Family Support Services: The Fun Program
For some clients and families the process of going through therapy and making changes in their lives falls under the category of “easier said, than done”. Therapists often focus on problems and success working towards some pretty big goals. Accomplishing those goals while only meeting for one hour, one time a week, can be challenging. These clients can be referred to the Family Support Services Program. When Family Support Workers (staff) meet with the clients, they are trying to help that client build on life skills learned in therapy. A Family Support Worker helps the clients practice their new skills (and hone some old ones) in their home, school, and community.
I jokingly sometimes refer to the Family Support Services Program as “The Fun Program.” Often staff are teaching and practicing new skills with the client and they don’t even realize it. If a client is having a hard time getting along with siblings, staff might try teaching them a new board game or card game. Staff encourages the client to socialize and have fun rather than getting upset or stressed out when they may be losing. Family Support Workers might encourage the client to teach their parents how to play the game to promote a family fun night and help them figure out a way to build this communication with their family. Games can be metaphors for life. There are rules. There are goals. Sometimes you win; sometimes you lose.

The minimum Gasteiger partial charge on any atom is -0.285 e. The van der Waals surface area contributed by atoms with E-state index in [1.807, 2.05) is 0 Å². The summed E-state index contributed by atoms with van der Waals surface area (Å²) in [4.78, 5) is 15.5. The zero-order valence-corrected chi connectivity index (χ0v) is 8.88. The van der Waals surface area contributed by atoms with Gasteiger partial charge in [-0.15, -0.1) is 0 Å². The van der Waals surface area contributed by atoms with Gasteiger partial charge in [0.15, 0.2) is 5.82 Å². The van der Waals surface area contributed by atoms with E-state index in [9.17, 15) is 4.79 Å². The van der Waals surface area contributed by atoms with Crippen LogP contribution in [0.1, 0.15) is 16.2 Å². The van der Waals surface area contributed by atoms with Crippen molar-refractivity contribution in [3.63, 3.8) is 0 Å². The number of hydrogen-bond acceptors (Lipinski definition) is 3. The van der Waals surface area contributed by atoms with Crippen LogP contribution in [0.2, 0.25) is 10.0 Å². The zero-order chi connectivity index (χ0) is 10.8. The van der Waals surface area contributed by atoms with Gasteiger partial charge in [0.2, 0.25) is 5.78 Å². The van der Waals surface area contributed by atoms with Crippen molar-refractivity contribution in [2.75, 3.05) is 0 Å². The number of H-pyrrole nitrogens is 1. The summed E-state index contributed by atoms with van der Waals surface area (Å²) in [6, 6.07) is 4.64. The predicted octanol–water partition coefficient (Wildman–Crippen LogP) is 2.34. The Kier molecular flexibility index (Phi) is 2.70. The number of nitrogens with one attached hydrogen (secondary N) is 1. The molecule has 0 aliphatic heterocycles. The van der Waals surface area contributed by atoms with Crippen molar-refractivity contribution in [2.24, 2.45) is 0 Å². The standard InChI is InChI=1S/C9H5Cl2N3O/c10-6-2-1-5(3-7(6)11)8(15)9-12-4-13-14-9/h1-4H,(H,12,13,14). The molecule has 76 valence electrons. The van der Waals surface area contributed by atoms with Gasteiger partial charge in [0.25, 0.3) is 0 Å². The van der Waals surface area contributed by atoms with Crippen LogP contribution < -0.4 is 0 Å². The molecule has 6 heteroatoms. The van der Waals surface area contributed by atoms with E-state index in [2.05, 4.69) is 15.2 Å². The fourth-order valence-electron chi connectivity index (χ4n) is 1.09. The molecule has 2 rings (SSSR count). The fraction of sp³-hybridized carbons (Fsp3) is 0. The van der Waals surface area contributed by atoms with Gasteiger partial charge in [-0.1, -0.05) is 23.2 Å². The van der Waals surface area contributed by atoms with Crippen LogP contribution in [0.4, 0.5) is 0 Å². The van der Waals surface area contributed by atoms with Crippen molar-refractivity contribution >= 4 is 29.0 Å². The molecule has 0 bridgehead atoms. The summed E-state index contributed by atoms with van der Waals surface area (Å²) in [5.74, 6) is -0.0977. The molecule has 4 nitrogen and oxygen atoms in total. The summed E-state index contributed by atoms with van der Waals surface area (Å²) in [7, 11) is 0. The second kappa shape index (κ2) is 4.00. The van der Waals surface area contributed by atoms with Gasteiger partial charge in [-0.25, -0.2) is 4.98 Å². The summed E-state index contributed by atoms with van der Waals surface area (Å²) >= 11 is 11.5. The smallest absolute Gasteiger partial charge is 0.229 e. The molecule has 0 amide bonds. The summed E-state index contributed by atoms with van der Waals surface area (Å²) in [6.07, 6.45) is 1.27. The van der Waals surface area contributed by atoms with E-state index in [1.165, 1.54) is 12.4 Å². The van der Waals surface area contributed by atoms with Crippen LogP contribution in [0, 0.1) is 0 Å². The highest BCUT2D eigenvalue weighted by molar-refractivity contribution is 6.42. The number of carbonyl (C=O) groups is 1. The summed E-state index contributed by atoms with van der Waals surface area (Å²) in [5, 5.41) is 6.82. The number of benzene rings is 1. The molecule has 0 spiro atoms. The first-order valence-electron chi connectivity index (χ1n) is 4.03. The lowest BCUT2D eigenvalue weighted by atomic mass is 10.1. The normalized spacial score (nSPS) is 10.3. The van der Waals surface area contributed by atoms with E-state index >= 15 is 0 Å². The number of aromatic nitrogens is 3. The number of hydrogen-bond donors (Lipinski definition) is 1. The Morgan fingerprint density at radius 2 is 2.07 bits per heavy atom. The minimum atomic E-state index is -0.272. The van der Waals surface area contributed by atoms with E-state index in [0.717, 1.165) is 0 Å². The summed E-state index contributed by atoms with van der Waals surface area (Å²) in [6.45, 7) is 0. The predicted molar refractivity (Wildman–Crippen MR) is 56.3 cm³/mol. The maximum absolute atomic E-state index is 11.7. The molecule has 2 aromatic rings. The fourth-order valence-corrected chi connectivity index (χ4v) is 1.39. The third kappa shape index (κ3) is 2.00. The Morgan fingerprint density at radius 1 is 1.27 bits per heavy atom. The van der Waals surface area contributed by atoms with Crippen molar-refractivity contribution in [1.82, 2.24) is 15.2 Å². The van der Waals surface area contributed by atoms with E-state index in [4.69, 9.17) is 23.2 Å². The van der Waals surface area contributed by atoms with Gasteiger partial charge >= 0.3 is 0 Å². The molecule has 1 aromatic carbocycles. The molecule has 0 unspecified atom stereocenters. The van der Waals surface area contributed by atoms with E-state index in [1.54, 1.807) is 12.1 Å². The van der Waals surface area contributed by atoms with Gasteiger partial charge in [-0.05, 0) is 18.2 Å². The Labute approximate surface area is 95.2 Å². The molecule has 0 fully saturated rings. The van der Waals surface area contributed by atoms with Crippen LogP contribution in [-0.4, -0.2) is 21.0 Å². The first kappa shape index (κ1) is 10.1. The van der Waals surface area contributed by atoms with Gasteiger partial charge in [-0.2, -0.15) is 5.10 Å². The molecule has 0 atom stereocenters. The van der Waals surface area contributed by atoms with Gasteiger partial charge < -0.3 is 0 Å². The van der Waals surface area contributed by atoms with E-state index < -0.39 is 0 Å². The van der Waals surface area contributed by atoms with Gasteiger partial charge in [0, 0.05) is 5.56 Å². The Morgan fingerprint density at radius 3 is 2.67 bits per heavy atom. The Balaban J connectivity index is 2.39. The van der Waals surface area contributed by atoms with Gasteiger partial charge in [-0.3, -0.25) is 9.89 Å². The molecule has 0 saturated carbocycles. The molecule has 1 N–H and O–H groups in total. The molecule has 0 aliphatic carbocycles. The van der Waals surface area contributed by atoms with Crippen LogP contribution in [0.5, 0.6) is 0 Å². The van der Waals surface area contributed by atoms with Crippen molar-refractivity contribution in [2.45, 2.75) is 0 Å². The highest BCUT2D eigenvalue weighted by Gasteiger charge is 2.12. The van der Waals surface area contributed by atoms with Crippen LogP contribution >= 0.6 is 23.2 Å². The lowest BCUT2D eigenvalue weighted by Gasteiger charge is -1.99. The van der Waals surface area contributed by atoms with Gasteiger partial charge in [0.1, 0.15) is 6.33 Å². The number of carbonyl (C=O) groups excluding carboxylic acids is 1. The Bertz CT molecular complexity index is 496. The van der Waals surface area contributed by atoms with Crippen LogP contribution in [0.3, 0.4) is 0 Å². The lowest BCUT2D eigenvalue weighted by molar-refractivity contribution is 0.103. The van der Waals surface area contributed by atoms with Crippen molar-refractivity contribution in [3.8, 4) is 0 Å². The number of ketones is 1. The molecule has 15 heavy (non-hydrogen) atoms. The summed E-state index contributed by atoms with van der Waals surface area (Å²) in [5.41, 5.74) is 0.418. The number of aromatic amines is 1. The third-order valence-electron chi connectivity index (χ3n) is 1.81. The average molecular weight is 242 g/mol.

For older adolescent clients (16 years and older) staff might be helping them transition to young adulthood. Family Support Workers might be helping the client prepare to find their first job. Staff may teach the client how to find job openings. They may coach the client how to present themselves if they are able to talk to a manager. Family Support Workers may role play successful interview skills. For some clients continuing education or even military service is more of a goal rather than working. Staff has helped clients research programs and complete college tours. Staff has also helped clients talk with military recruiters to determine if this is a path for them.
The Family Support Services Program also completes the circle back to therapy. Family Support Workers are able to share their observations of the client’s home environment and community behaviors back to the client’s therapist. This information sharing gives the therapy team a more holistic perspective of a client’s life, the challenges they face, and helps in developing strategies on how to deal and cope with those challenges.
Clients served in family support report gaining useful life skills in a non-threatening, natural environment while still being able to have fun and making new connections!